Microsoft's TechEd conference is always a wellspring of IT- and developer-related news and information. This year's show, which is being held in New Orleans for the first time since Katrina, is no exception. On Monday, Microsoft pulled out the technological big guns and promised customers a seamless and measured migration from on-premise servers to the cloud. Equally important, Microsoft is also offering a hybrid cloud computing model in which customers can mix and match on-premise and hosted solutions. This represents a breadth of capabilities that competitors can't match.
Sound like marketing hype? Sometimes it's the simplest of examples that can drive home a point. On Monday afternoon, network activity at the Morial convention center slammed to stop, ruining session demonstrations and triggering curses from attendees and press alike. After being told repeatedly that "they're working on it," I gave up trying to get online and figured I would use my notes from the morning's keynote to start preparing this column. I'm so efficient.
There was just one problem. My notes weren't in a Word document stored on my laptop's hard drive; they were online. This is unusual for me, but it ended up being instructive. The problem with a pure cloud solution, even for something as simple as data storage, is connectivity. If you're online, great. If you're not, you can't get work done. As the kids would say these days, FAIL.
In any event, the network finally came back up and I was able to access my notes (and make an offline copy, just in case). Looking over the announcements of the day, it's striking how much is going on at this show. I'll start my recap with the cloud, which was a central element of Microsoft president Bob Muglia's keynote address on Monday.
"We are at the cusp of a major transformation in the industry called cloud computing," Muglia said. "We are focused and committed to working with partners across the industry to move you forward into the cloud." Microsoft's cloud efforts are multi-tiered, with products and offerings such as Windows Azure, SQL Azure, Microsoft Online Services (MOS—hosted versions of Exchange, SharePoint and other servers), and even consumer products like Windows Live, MSN, and Xbox Live.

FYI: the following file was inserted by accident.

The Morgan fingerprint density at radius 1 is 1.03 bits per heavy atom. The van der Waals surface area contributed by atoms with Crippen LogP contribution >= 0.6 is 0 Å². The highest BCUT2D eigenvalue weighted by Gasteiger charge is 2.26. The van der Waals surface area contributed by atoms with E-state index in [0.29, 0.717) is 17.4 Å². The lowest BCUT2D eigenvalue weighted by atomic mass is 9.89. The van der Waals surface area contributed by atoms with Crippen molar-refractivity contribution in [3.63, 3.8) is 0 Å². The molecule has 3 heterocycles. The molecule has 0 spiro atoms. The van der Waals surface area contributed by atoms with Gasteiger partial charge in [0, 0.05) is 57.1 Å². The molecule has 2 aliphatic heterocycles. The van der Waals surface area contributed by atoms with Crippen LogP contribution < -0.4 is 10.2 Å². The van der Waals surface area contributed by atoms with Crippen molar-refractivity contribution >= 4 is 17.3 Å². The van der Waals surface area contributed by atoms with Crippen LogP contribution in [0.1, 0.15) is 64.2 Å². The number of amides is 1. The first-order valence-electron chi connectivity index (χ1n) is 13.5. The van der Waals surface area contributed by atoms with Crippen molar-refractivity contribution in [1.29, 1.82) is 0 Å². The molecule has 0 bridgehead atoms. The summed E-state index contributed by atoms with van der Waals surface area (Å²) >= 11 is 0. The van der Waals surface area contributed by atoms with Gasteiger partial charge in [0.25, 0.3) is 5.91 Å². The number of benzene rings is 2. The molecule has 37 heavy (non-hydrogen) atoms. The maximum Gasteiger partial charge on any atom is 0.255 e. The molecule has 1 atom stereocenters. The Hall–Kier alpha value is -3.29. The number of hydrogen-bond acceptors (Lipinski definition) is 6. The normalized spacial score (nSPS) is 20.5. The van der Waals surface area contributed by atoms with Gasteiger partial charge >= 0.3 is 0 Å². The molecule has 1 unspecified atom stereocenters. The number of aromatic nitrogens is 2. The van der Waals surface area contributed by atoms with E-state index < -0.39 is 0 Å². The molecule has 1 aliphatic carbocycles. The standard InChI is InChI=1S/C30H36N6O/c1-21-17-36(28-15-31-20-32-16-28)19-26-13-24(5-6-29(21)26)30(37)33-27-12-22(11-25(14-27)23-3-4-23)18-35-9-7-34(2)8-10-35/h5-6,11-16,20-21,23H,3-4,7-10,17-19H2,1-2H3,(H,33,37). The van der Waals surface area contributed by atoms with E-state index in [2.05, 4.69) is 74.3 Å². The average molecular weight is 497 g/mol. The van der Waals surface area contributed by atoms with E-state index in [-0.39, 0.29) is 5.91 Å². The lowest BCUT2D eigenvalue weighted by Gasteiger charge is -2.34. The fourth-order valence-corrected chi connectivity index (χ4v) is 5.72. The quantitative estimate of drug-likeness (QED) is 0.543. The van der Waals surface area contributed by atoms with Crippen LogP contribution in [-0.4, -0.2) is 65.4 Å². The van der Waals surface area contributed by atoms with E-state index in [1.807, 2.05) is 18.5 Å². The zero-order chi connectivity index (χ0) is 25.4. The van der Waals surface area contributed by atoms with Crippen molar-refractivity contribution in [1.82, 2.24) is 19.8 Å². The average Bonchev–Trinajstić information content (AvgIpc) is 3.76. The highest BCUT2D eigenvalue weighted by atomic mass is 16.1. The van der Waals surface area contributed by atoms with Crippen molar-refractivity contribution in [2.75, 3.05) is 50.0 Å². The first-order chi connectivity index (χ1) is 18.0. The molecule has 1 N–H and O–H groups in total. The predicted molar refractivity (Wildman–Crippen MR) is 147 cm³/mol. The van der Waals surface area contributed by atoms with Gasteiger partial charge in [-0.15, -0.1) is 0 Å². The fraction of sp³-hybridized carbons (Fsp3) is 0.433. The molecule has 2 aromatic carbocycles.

For businesses, Microsoft is pushing a model where there is no single cloud, but there are rather many clouds, both private and public. The idea here is that a cloud is simply a new kind of data center and that these entities can be built to serve different needs. "Clouds will run and be built in multiple places," Muglia said. "They'll be built in your data center with private or sort of do-it-yourself clouds that you'll create. Partners in the industry will build clouds. They're creating both public as well as really dedicated clouds that are dedicated to a given customer within partners or hosting data centers. And of course Microsoft is building an Internet-scale cloud with Windows Azure."
Some of the innate benefits of cloud computing are easy to overlook. If you decide to use Microsoft's hosted Exchange offering, for example, you're not just outsourcing email, calendaring, and contacts management capabilities. You're also outsourcing the management of that service (which would internally be a server) and the management of the underlying OS platform on which it runs. (Microsoft uses System Center internally for this.) Microsoft handles updating each, both from security and functional perspectives, leaving you to focus on the core business of your business.
And then there's the hybrid model. In this scenario, you keep some resources internal, such as email servers, applications, or data. With Microsoft's cloud offerings, you can mix and match on-premise servers and hosted services and, generally speaking, do so seamlessly. This model also lets you move to the cloud at your pace and to the level of commitment with which you are comfortable (or able, from a regulatory or compliance perspective).
There are some immature aspects of various cloud computing solutions, but these are being whittled away very aggressively. I still feel that the cloud is inevitable and that the benefits of moving to this model will be realized by companies of all sizes.
Windows Server 2008 R2 SP1